, Volume 52, Issue 5, pp 1751–1772 | Cite as

Forced Displacement From Rental Housing: Prevalence and Neighborhood Consequences

  • Matthew DesmondEmail author
  • Tracey Shollenberger


Drawing on novel survey data of Milwaukee renters, this study documents the prevalence of involuntary displacement from housing and estimates its consequences for neighborhood selection. More than one in eight Milwaukee renters experienced an eviction or other kind of forced move in the previous two years. Multivariate analyses suggest that renters who experienced a forced move relocate to poorer and higher-crime neighborhoods than those who move under less-demanding circumstances. By providing evidence implying that involuntary displacement is a critical yet overlooked mechanism of neighborhood inequality, this study helps to clarify why some city dwellers live in much worse neighborhoods than their peers.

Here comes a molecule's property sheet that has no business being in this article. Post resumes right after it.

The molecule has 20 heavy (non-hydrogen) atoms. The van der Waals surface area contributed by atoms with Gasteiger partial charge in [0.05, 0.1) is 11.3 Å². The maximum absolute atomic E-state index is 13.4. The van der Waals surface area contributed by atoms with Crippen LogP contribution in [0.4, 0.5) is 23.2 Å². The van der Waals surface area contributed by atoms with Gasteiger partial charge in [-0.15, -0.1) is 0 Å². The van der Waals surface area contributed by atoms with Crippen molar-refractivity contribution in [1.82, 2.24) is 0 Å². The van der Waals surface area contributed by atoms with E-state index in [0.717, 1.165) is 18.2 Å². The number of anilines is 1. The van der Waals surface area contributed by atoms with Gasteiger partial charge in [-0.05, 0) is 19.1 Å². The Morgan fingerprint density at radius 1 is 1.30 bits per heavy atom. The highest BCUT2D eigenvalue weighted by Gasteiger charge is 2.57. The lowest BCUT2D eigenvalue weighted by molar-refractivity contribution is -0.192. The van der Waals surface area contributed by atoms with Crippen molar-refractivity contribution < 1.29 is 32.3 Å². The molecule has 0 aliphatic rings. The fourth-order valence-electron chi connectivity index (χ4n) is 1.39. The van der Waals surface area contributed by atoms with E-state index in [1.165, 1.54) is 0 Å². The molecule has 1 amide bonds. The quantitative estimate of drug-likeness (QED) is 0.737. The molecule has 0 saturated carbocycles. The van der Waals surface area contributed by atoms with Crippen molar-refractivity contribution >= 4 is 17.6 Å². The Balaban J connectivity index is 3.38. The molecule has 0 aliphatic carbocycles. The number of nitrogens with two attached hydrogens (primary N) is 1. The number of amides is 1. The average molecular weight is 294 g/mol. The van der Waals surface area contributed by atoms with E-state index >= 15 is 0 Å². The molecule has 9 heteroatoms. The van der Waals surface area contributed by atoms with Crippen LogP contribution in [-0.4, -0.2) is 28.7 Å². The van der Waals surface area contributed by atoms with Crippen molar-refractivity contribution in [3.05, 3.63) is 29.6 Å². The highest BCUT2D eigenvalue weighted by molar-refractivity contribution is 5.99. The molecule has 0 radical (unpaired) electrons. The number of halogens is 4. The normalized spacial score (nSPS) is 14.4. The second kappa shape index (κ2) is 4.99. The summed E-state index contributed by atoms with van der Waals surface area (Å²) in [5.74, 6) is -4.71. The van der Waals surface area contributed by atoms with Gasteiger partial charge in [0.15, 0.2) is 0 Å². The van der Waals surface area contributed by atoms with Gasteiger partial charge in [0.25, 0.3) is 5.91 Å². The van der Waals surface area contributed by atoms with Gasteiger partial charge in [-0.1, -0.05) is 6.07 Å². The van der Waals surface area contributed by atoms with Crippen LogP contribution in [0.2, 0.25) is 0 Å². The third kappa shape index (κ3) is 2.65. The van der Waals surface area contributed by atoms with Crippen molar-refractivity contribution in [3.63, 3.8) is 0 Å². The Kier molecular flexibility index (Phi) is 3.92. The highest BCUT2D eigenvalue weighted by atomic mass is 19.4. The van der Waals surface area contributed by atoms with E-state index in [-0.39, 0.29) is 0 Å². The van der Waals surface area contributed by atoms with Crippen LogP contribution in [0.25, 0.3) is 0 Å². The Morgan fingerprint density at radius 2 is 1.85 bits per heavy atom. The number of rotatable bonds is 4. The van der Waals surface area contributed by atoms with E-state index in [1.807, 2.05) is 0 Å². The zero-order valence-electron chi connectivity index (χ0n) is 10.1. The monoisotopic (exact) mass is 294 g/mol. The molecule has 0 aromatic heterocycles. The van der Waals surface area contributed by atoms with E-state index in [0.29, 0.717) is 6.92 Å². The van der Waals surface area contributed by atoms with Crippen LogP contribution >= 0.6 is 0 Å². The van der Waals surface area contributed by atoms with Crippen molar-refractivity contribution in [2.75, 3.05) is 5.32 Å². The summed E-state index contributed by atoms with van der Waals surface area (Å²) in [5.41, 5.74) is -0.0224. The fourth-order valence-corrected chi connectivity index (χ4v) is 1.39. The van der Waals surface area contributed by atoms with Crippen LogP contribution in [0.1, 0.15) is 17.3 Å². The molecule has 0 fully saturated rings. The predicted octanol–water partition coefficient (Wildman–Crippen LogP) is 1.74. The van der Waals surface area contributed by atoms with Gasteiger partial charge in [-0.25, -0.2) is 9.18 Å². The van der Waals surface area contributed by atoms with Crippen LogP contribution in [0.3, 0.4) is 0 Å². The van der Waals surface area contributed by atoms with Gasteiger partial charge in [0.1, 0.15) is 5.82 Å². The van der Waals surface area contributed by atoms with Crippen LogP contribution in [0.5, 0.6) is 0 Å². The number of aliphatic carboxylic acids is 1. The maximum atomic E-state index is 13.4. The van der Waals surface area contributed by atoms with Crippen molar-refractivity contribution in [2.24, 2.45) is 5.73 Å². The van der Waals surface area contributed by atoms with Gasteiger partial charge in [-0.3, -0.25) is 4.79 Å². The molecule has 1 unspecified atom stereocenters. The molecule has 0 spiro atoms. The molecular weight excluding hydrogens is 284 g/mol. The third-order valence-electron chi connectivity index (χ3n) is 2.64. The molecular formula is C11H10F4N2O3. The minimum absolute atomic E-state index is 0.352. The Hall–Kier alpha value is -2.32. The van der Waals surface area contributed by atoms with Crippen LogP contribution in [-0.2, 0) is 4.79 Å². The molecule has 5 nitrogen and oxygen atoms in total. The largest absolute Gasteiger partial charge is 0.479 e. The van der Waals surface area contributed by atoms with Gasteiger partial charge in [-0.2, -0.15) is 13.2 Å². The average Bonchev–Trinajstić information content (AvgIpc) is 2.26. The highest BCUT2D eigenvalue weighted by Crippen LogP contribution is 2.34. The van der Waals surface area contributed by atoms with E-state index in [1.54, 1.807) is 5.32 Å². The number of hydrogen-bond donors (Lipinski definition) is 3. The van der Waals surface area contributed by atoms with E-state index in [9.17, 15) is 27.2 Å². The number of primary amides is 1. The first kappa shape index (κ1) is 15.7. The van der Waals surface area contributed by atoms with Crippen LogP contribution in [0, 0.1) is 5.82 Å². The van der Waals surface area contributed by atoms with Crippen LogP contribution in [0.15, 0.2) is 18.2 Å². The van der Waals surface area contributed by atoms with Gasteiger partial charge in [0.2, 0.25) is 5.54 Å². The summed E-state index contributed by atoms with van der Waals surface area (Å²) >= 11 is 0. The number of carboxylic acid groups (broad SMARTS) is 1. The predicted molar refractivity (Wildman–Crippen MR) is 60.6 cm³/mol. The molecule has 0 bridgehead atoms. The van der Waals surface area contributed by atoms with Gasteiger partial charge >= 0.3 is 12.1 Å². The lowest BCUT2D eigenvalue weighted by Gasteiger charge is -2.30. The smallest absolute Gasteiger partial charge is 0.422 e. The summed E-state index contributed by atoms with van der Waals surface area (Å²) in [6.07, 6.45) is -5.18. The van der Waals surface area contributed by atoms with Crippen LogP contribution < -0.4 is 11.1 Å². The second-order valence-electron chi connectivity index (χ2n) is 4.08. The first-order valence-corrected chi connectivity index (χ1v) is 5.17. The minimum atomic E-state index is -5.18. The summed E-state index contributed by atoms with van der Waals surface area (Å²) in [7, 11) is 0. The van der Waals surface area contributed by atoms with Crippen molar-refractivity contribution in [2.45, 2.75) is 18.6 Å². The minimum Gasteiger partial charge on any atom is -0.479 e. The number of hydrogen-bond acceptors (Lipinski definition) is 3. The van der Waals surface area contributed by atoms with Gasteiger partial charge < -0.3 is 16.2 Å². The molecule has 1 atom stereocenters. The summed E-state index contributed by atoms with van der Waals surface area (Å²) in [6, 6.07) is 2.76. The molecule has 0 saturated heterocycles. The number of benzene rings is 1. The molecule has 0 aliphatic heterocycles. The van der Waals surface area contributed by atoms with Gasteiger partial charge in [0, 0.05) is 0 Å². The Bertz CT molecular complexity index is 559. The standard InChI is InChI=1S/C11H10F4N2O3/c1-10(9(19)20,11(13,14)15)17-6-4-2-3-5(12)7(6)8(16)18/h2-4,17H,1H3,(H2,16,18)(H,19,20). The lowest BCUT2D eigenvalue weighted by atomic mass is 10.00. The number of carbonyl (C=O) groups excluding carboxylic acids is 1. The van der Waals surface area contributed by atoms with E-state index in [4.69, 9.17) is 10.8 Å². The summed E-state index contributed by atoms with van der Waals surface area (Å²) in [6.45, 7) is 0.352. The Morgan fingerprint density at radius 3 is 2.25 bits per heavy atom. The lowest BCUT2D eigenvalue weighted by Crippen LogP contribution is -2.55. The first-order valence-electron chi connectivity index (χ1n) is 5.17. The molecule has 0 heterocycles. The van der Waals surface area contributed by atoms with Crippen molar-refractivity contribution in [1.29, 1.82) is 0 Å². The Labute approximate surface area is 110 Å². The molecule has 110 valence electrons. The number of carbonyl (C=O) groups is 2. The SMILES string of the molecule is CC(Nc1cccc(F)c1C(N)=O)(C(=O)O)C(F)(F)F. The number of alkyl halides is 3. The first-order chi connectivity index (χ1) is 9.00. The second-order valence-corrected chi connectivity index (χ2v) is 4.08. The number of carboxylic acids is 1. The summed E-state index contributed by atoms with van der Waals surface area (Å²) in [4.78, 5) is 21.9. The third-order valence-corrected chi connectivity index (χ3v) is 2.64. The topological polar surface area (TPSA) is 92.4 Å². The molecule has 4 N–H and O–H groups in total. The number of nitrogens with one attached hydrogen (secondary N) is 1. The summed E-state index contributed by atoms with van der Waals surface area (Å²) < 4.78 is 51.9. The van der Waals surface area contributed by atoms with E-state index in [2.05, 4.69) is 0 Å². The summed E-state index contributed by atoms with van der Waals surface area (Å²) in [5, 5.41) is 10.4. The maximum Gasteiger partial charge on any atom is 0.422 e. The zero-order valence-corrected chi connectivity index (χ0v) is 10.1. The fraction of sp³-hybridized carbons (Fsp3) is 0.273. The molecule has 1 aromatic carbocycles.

Neighborhood selection Urban inequality Residential mobility Eviction Displacement 



This research was supported by the John D. and Catherine T. MacArthur Foundation, through its “How Housing Matters” initiative. We thank Weihua An, Vicki Been, Rogers Brubaker, Michael Carliner, Jorge De la Roca, Kathryn Edin, Ingrid Gould Ellen, Marion Fourcade, Carl Gershenson, Jack Katz, Barbara Kiviat, Kristin Perkins, Adam Slez, Edward Walker, Bruce Western, and seminar participants at UCLA; Northwestern University; the University of Queensland; the Harvard School of Public Health; the NYU Colloquium on Law, Economics, and Policy; and the 2012 Annual Meeting of the Association for Public Policy Analysis and Management.


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Copyright information

© Population Association of America 2015

Authors and Affiliations

  1. 1.Department of Sociology and Committee on Degrees in Social StudiesHarvard UniversityCambridgeUSA
  2. 2.Department of Sociology and the Multidisciplinary Program in Inequality and Social PolicyHarvard UniversityCambridgeUSA

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